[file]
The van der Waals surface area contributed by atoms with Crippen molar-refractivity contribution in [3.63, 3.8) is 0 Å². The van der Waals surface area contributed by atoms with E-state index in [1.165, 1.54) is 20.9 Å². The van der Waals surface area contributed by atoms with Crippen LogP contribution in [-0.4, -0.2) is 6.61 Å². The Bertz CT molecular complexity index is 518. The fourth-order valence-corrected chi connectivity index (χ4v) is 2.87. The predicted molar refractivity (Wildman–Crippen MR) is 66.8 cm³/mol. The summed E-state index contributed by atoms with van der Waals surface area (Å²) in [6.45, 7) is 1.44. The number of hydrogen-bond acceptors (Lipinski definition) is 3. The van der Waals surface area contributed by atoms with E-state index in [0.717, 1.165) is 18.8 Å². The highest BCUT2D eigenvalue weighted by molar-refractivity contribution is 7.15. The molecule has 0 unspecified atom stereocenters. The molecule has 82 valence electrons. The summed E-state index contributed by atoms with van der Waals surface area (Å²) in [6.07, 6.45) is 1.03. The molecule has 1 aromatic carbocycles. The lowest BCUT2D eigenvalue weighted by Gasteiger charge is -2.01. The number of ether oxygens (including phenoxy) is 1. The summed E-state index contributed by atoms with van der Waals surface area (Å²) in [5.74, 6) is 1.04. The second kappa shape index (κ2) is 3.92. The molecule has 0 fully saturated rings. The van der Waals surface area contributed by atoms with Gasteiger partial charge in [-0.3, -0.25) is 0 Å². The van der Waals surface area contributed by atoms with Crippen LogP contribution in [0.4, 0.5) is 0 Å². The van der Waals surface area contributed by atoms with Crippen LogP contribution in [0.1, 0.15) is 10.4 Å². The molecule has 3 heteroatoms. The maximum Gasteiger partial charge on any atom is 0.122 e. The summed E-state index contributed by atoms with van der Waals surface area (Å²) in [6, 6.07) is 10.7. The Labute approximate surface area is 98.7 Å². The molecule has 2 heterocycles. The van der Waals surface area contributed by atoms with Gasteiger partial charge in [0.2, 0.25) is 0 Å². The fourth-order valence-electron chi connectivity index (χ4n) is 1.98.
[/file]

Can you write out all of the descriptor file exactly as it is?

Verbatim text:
The van der Waals surface area contributed by atoms with Crippen molar-refractivity contribution in [3.63, 3.8) is 0 Å². The van der Waals surface area contributed by atoms with E-state index in [1.165, 1.54) is 20.9 Å². The van der Waals surface area contributed by atoms with Crippen LogP contribution in [-0.4, -0.2) is 6.61 Å². The Bertz CT molecular complexity index is 518. The fourth-order valence-corrected chi connectivity index (χ4v) is 2.87. The predicted molar refractivity (Wildman–Crippen MR) is 66.8 cm³/mol. The summed E-state index contributed by atoms with van der Waals surface area (Å²) in [6.45, 7) is 1.44. The number of hydrogen-bond acceptors (Lipinski definition) is 3. The van der Waals surface area contributed by atoms with E-state index in [0.717, 1.165) is 18.8 Å². The highest BCUT2D eigenvalue weighted by molar-refractivity contribution is 7.15. The molecule has 0 unspecified atom stereocenters. The molecule has 82 valence electrons. The summed E-state index contributed by atoms with van der Waals surface area (Å²) in [6.07, 6.45) is 1.03. The molecule has 1 aromatic carbocycles. The lowest BCUT2D eigenvalue weighted by Gasteiger charge is -2.01. The number of ether oxygens (including phenoxy) is 1. The summed E-state index contributed by atoms with van der Waals surface area (Å²) in [5.74, 6) is 1.04. The second kappa shape index (κ2) is 3.92. The molecule has 0 fully saturated rings. The van der Waals surface area contributed by atoms with Gasteiger partial charge in [-0.3, -0.25) is 0 Å². The van der Waals surface area contributed by atoms with Crippen LogP contribution in [0.4, 0.5) is 0 Å². The van der Waals surface area contributed by atoms with Crippen LogP contribution in [0.1, 0.15) is 10.4 Å². The molecule has 3 heteroatoms. The maximum Gasteiger partial charge on any atom is 0.122 e. The summed E-state index contributed by atoms with van der Waals surface area (Å²) in [6, 6.07) is 10.7. The Labute approximate surface area is 98.7 Å². The molecule has 2 heterocycles. The van der Waals surface area contributed by atoms with Gasteiger partial charge in [0.2, 0.25) is 0 Å². The fourth-order valence-electron chi connectivity index (χ4n) is 1.98.